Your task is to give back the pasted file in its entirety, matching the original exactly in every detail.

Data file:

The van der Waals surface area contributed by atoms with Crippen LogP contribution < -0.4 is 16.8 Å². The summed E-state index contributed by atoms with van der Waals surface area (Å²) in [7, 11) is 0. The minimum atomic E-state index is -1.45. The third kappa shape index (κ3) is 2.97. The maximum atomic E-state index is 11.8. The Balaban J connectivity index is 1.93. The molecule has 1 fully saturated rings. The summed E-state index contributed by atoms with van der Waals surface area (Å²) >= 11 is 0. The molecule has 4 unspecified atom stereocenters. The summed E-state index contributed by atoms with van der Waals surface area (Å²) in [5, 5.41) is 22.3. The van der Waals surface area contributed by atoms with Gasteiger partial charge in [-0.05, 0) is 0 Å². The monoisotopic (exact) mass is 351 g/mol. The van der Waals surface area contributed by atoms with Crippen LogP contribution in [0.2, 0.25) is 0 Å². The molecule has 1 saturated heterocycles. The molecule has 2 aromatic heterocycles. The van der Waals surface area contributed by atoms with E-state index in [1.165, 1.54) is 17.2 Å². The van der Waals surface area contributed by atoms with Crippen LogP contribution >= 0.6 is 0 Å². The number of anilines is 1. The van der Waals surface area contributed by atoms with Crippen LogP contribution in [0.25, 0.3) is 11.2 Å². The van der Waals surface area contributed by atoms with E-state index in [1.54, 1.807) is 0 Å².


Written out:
The van der Waals surface area contributed by atoms with Crippen LogP contribution < -0.4 is 16.8 Å². The summed E-state index contributed by atoms with van der Waals surface area (Å²) in [7, 11) is 0. The minimum atomic E-state index is -1.45. The third kappa shape index (κ3) is 2.97. The maximum atomic E-state index is 11.8. The Balaban J connectivity index is 1.93. The molecule has 1 fully saturated rings. The summed E-state index contributed by atoms with van der Waals surface area (Å²) >= 11 is 0. The molecule has 4 unspecified atom stereocenters. The summed E-state index contributed by atoms with van der Waals surface area (Å²) in [5, 5.41) is 22.3. The van der Waals surface area contributed by atoms with Gasteiger partial charge in [-0.05, 0) is 0 Å². The monoisotopic (exact) mass is 351 g/mol. The van der Waals surface area contributed by atoms with Crippen LogP contribution in [0.2, 0.25) is 0 Å². The molecule has 1 saturated heterocycles. The molecule has 2 aromatic heterocycles. The van der Waals surface area contributed by atoms with E-state index in [1.165, 1.54) is 17.2 Å². The van der Waals surface area contributed by atoms with Crippen LogP contribution >= 0.6 is 0 Å². The number of anilines is 1. The van der Waals surface area contributed by atoms with Crippen LogP contribution in [0.25, 0.3) is 11.2 Å². The van der Waals surface area contributed by atoms with E-state index in [1.54, 1.807) is 0 Å².